folder icon list icon new list icon new folder Save to list notifaction icon yes tick yes tick yes tick with circle delete cross delete cross minus small - for download tool delete cross plus sign - small expander search magnifying glass icon for gettign to print page icon for email addresses icon for features timing icon for features timing LinkedIn icon Facebook icon youtube icon twitter icon google+ icon external link icon fo profile pages mail icon small mail icon for contact listings phone icon phone icon for listings twitter bird save icon export icon delete icon duplicate icon move to a diff folder mini search icon right arrow
Skip navigation
You are using an outdated browser. Please upgrade your browser.

A focus on The Focus with managing editor Paul Watson

The Focus

Here to help furloughed and out-of-work journalists continue to flex their writing muscles while the COVID-19 crisis has put things on hold is The Focus. As well as providing a space for writers to share work focusing on culture, opinion, sport, politics, tech and lifestyle, the website is donating all revenue raised from advertising to NHS and mental health charities.

Managing editor Paul Watson shares how the team works, how you can contribute if you’re itching to write while furloughed, which initiatives are working hard to help journalists during difficult times and why journalism is still a career path worth pursuing (even when the way ahead gets rocky).

Could you tell us a bit about the aims behind the launch of The Focus?

The Focus was launched as a platform for furloughed and out-of-work writers to continue to write and express themselves creatively during a difficult period. All revenue raised from advertising is being donated to the NHS and mental health charities.

What is the editorial structure for the team, how do your day-to-days work?

We have a small but very committed editorial team who allocate as much time as they can to it each day. As they are volunteers, we have to be flexible. We use a Slack workspace so the writers and editorial staff can communicate easily. As the number of writers is constantly increasing, it is becoming a busy place!

How should journalists get in touch to work with you?

Any journalist interested in writing for us can email   

Are there particular areas of expertise you’re looking to fill on the team/feature on the website?

We are open to anything and everything! Part of the ethos of the site is for writers to engage their passions, so while we are happy to throw in ideas, we are also keen to hear what our writers are excited about. We are always in need of more editorial support and as we continue to grow, that is becoming increasingly important.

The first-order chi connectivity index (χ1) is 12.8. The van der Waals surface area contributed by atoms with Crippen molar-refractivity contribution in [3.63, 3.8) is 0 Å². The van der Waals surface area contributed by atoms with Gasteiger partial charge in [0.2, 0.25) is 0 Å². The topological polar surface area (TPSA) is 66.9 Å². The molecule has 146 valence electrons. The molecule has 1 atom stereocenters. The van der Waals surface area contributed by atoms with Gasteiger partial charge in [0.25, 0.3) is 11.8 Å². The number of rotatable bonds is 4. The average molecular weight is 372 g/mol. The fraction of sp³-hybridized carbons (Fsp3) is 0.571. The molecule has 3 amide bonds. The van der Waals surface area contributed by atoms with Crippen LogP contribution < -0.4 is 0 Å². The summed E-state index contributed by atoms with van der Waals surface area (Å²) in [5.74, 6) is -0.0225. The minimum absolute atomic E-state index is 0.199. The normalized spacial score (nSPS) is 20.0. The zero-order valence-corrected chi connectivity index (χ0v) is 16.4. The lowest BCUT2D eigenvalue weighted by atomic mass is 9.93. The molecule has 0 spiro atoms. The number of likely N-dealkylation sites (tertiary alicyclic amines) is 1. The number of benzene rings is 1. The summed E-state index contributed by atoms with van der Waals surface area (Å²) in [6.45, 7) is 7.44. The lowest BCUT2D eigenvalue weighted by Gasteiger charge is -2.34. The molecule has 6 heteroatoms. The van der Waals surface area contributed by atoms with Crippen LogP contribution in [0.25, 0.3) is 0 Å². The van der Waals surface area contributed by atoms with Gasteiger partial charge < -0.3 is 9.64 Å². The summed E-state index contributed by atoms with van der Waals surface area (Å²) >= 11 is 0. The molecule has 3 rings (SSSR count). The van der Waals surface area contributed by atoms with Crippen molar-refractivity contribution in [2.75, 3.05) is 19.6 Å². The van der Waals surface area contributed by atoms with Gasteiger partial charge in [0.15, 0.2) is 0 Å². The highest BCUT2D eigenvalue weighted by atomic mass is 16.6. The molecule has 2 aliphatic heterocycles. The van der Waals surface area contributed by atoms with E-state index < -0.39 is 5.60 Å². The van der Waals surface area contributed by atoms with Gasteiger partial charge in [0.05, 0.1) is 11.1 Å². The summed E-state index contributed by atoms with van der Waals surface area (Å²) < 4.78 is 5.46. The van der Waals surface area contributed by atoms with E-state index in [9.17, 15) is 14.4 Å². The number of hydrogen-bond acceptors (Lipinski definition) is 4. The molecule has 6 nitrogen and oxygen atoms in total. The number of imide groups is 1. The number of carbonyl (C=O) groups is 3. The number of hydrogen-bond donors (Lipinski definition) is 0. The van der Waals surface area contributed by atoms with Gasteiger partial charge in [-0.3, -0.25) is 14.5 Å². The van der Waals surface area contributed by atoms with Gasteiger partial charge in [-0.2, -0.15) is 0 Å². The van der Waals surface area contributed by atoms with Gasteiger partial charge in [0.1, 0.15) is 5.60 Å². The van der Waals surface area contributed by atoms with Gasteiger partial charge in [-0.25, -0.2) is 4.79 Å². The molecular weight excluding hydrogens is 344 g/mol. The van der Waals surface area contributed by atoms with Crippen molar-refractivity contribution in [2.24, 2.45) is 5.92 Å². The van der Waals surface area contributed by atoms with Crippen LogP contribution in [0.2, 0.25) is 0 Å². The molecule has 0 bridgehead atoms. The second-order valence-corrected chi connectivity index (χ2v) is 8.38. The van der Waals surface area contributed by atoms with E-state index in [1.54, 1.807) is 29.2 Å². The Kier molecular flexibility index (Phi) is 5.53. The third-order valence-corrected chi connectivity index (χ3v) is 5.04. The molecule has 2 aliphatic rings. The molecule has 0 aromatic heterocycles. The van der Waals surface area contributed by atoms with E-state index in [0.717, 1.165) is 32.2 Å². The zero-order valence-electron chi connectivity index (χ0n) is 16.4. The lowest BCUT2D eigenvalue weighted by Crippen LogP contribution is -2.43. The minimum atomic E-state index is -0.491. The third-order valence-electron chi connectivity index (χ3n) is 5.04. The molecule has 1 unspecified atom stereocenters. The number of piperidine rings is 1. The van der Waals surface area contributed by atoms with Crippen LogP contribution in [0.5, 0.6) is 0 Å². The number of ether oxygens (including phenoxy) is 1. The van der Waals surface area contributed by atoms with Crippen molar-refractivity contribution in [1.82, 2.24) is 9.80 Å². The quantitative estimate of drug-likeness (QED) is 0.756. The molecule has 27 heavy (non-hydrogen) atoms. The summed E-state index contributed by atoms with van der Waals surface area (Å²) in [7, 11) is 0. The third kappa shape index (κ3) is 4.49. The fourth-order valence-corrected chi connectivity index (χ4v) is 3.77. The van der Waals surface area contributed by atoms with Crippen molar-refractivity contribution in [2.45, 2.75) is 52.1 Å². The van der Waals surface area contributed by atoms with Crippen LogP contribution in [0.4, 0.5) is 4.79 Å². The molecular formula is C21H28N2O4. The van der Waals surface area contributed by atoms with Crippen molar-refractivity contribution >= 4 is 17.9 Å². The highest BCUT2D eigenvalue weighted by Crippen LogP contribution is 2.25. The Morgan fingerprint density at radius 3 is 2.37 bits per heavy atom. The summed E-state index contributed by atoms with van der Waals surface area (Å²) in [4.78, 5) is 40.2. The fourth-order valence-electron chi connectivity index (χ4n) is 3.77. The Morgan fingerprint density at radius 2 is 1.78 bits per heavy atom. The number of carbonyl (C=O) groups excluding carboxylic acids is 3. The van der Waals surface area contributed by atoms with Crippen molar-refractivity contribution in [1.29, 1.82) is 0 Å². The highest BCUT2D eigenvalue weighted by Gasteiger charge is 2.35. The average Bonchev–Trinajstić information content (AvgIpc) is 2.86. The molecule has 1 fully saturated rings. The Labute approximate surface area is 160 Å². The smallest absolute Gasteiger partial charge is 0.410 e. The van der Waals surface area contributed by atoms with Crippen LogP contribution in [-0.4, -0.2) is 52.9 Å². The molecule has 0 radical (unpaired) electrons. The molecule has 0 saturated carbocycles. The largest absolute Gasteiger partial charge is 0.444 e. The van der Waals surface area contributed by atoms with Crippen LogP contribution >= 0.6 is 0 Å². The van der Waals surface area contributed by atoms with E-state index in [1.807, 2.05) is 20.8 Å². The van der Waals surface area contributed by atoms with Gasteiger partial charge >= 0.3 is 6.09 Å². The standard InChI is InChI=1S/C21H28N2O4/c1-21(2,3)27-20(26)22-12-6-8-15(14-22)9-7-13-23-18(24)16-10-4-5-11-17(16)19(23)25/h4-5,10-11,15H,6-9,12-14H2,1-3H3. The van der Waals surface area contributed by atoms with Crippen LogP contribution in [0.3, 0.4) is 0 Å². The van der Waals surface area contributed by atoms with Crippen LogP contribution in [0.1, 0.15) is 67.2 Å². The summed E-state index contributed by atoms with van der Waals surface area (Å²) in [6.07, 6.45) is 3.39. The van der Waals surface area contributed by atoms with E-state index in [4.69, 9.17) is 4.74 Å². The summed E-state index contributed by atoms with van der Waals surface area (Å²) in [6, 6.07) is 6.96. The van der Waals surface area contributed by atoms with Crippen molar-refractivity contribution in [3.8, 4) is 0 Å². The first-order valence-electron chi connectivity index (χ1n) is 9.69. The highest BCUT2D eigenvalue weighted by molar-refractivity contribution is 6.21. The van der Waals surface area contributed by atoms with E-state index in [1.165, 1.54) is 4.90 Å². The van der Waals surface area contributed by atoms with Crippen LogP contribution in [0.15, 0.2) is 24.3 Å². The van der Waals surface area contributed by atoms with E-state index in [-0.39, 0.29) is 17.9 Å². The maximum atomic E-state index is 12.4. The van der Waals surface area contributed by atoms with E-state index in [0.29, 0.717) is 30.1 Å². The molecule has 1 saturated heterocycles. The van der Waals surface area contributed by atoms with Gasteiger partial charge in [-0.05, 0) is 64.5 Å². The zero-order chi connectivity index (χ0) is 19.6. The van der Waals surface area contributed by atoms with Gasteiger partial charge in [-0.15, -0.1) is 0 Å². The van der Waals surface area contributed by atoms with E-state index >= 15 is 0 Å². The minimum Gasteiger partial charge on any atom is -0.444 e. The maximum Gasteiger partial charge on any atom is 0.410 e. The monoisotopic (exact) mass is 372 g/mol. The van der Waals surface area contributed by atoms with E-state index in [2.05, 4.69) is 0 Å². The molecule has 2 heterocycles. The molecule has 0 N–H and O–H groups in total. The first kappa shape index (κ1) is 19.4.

How can PRs contribute/support?

We’re keen to receive positive news stories, so PRs can get in touch with feel-good initiatives, anything with a philanthropic slant and news of interesting online events and campaigns.

Has the Government has done enough to support freelance journalists during the COVID-19 crisis?

Honestly, it’s hard to say. The first self-employed grant and the second to follow in August was a great relief, I’m sure, for many journalists. But there are still far too many people who slip through the cracks and aren’t eligible for help. Some of those are the people who need it most.

Which organisations/initiatives would you advise furloughed/out of work journalists connect with for support?

There are free online seminars being provided by various people such as BSME and Women in Journalism, and EJC‘s Freelance Journalism Assembly has just launched to support the self-employed community. It’s also worth checking out the Society of Freelance Journalists, the NUJ and Freelance Corner.

What are a few of your favourite pieces recently published on the site?

I know I would say this, but the quality of the writing on the site has gone beyond even my expectations. I love how diverse the content is, so I find myself reading on topics I didn’t know a thing about and really enjoying it. Rashmee Roshan Lall has written some brilliant articles, including an excellent read on Britain’s relationship with its empire. On a lighter note, Laura Gavin listed some of the weirdest theme parks in the world, including BonBon-Land in Denmark with its mascot, Henry the Farting Dog! Alexandra Ciufudean wrote a couple of compelling pieces on coronavirus – one on whether vitamin D can help treat it and another on whether it is seasonal. One of our new writers Jack Turley wrote a piece on the environmental impact of Crohn’s disease which managed to be eye-opening but also funny. 

What are the best things about working in journalism?

I think the satisfaction of putting something out into the world that you are proud of and seeing your name in print never gets old. And as an editor the sense of pride in seeing talented writers building in confidence and reaching their potential is immense and addictive. It’s a tough industry to be in, but the highs are very high even if the lows can seem pretty daunting.

Would you still recommend journalism as a career?

It’s undoubtedly a harder field than it was when I started 12 years ago. It also feels like journalism is in a state of transition (although maybe it always does) and that it has some hard questions to answer. My honest advice to someone starting out would be to try and diversify and to have as many options as you can – PR, social media, copywriting, etc. Don’t be too set on one path as it could be quite a windy road!

Read more from The Focus at and find the team tweeting @GetTheFocus.

Subscribe to the blog
Get weekly updates from the ResponseSource blog